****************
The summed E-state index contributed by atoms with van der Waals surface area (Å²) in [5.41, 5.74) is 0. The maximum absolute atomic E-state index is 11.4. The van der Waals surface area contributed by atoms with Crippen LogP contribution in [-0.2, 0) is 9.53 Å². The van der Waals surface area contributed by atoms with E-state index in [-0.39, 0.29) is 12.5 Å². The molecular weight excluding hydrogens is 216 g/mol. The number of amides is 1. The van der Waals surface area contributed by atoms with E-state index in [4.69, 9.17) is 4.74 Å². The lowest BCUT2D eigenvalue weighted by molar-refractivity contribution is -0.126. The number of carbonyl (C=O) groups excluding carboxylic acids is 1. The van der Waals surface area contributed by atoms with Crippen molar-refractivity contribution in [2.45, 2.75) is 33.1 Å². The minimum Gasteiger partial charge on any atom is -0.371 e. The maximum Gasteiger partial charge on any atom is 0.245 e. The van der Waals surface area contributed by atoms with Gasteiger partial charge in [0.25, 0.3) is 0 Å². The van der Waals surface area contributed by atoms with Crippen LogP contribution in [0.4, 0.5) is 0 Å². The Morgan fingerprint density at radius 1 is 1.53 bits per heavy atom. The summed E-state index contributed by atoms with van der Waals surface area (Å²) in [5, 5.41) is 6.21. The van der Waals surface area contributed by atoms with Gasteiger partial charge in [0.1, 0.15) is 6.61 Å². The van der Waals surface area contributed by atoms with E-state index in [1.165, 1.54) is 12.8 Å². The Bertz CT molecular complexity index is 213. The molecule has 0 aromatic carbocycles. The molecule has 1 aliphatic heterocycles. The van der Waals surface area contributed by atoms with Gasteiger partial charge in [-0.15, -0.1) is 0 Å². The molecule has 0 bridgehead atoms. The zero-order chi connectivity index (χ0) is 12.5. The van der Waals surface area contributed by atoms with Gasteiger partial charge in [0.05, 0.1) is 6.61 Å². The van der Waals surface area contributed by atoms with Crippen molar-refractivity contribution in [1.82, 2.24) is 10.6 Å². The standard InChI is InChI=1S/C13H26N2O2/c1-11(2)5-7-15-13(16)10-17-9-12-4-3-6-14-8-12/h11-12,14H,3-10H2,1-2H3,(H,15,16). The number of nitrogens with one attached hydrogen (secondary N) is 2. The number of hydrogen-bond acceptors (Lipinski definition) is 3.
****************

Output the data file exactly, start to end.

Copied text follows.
The summed E-state index contributed by atoms with van der Waals surface area (Å²) in [5.41, 5.74) is 0. The maximum absolute atomic E-state index is 11.4. The van der Waals surface area contributed by atoms with Crippen LogP contribution in [-0.2, 0) is 9.53 Å². The van der Waals surface area contributed by atoms with E-state index in [-0.39, 0.29) is 12.5 Å². The molecular weight excluding hydrogens is 216 g/mol. The number of amides is 1. The van der Waals surface area contributed by atoms with E-state index in [4.69, 9.17) is 4.74 Å². The lowest BCUT2D eigenvalue weighted by molar-refractivity contribution is -0.126. The number of carbonyl (C=O) groups excluding carboxylic acids is 1. The van der Waals surface area contributed by atoms with Crippen molar-refractivity contribution in [2.45, 2.75) is 33.1 Å². The minimum Gasteiger partial charge on any atom is -0.371 e. The maximum Gasteiger partial charge on any atom is 0.245 e. The van der Waals surface area contributed by atoms with Gasteiger partial charge in [0.25, 0.3) is 0 Å². The van der Waals surface area contributed by atoms with Crippen LogP contribution in [0.4, 0.5) is 0 Å². The Morgan fingerprint density at radius 1 is 1.53 bits per heavy atom. The summed E-state index contributed by atoms with van der Waals surface area (Å²) in [5, 5.41) is 6.21. The van der Waals surface area contributed by atoms with Gasteiger partial charge in [0.1, 0.15) is 6.61 Å². The van der Waals surface area contributed by atoms with E-state index in [1.165, 1.54) is 12.8 Å². The Bertz CT molecular complexity index is 213. The molecule has 0 aromatic carbocycles. The molecule has 1 aliphatic heterocycles. The van der Waals surface area contributed by atoms with Gasteiger partial charge in [-0.15, -0.1) is 0 Å². The molecule has 0 bridgehead atoms. The zero-order chi connectivity index (χ0) is 12.5. The van der Waals surface area contributed by atoms with Gasteiger partial charge in [0.05, 0.1) is 6.61 Å². The van der Waals surface area contributed by atoms with Crippen molar-refractivity contribution in [1.82, 2.24) is 10.6 Å². The standard InChI is InChI=1S/C13H26N2O2/c1-11(2)5-7-15-13(16)10-17-9-12-4-3-6-14-8-12/h11-12,14H,3-10H2,1-2H3,(H,15,16). The number of nitrogens with one attached hydrogen (secondary N) is 2. The number of hydrogen-bond acceptors (Lipinski definition) is 3.